For months, as Netflix (NFLX) readied itself for implosion, I characterized the company as a "middleman" and "glorified bootlegger" in plenty of Seeking Alpha articles.
I justified this categorization, in part, by noting how easy it is for programmers and studios to devise their own platforms to deliver content to consumers on any device they choose. I pointed to Disney (DIS) making the ESPN channels available via an app and Time Warner's (TWX) excellent HBO GO as just two examples of the broad TV Everywhere movement. And, just as a I argue that terrestrial radio should join forces to take on everything and everybody from Apple's (AAPL) iPad to Sirius XM (SIRI) satellite radio, I continue to advocate for a more unified front among television programmers, one that could put the final nail in Netflix's coffin and mediate competitive encroachments from companies like Amazon.com (AMZN) and Google (GOOG). Here's an excerpt that nicely sums up my case:
While my - admittedly perfect-world - vision might never come to be, something is brewing. Time Warner executive Jeff Bewkes, who once likened Netflix to the Albanian Army, provided the Financial Times with a few more telling quotes in an article published over the weekend. My favorite:
There's been a tremendous amount of wishful thinking going on.
Read into that what you will. I take it to mean, broadly, that the notion that Netflix, or Amazon Instant Video for that matter, is the future is a woefully misguided one. When I argue that programmers like Time Warner can just deliver their own content without the middleman, I receive the same response: It's just not in their culture. Guess what? That culture is changing fast.
As Bewkes points out, programmers provide streamers such as Netflix with the scraps, stuff that no longer commands meaningful advertising revenue, "archival content that nobody would want in Blockbuster." It's the programmers who own control of the situation. As companies like CBS (CBS) prove on conference call after conference call, they're effectively using the Netflix's and Amazon's of the world, padding their bottom lines by selling off non-exclusive digital content they cannot monetize elsewhere.
Bewkes might have uttered the quote of the week when he told the FT, regarding Netflix, "Don't turn a hamburger into a cow." In other words, Netflix fills a niche as rerun TV, but don't classify it as or expect it to be much more. Between Netflix's broken business model, fragile cash position and the programmers holding so many of the cards, it's next to impossible for Netflix to do anything other than spend itself into obscurity.
The takeaway here - expect to see the programmers continue to expand their multi-platform offerings, while selling content to Netflix and Amazon that even a true bootlegger would not touch. At some point, they'll even stop selling "archival content," which will put Netflix out of business, once and for all, and stop Amazon's streaming aspirations before they even start.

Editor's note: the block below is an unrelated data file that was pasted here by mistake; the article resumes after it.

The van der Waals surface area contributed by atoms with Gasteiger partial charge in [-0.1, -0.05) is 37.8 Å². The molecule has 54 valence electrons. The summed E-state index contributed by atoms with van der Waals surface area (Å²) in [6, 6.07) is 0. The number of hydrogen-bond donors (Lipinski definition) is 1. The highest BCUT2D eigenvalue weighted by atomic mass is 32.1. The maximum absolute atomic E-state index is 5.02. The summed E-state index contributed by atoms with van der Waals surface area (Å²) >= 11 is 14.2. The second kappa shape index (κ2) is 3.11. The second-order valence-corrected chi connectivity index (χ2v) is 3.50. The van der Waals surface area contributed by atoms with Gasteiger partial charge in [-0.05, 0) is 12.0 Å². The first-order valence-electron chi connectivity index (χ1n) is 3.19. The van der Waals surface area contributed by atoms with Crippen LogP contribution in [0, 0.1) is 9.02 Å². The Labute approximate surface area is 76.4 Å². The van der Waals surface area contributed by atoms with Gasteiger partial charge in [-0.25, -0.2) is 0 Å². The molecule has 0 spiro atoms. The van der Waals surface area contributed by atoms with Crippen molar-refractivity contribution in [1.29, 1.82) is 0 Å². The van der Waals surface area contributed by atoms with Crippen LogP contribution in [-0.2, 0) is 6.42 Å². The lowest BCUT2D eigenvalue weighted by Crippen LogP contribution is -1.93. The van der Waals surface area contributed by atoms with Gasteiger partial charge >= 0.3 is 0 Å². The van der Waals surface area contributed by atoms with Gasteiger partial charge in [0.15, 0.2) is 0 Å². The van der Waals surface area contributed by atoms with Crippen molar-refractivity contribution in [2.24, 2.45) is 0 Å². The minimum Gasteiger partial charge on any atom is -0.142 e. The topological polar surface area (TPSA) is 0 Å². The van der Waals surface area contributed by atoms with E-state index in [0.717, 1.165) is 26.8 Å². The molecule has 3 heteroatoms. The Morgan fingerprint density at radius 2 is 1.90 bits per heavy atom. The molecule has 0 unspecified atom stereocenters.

I fully expect companies like Time Warner to partner with other content providers to create digital interfaces that not only stream fresh programming, but provide considerable subscription and/or advertising revenue. Hulu's owners did the right thing by not selling it; now's the time for them to join together with the rest of the old guard to make Hulu the one-stop-shop for TV Everywhere.
As they continue to diversify their businesses and feel more comfortable shedding the old guard image and becoming "new media" entities, I love the looks of TWX, CBS and DIS, particularly in portfolios with long-term time horizons. Rumors of each company's demise have been greatly exaggerated.
As for NFLX, I closed my long position in June $40 puts this morning for a 52% gain. Given the stock's ability to rise on nothing other than momentum, I could not pass up the profit. Also of note - Reed Hastings will present at a media and communications conference tomorrow. I don't want to get caught up in fleeting euphoria caused by any bullish tidbits he might offer. As this article and my many others on Netflix show, however, the long-term story remains intact.
By playing NFLX with deep out-of-the-money puts, I feel comfortable that I will have more than enough time to jump back in once the downtrend reestablishes itself and intensifies. OTM options are less sensitive (as in, the premium moves less) to price changes in the underlying stock the further out of the money they are. As they move closer to being at- and in-the-money, delta increases and they move more in line with the stock. Given this reality, it's almost never too late for me to jump back into the same position when Netflix's inevitable implosion begins its next act.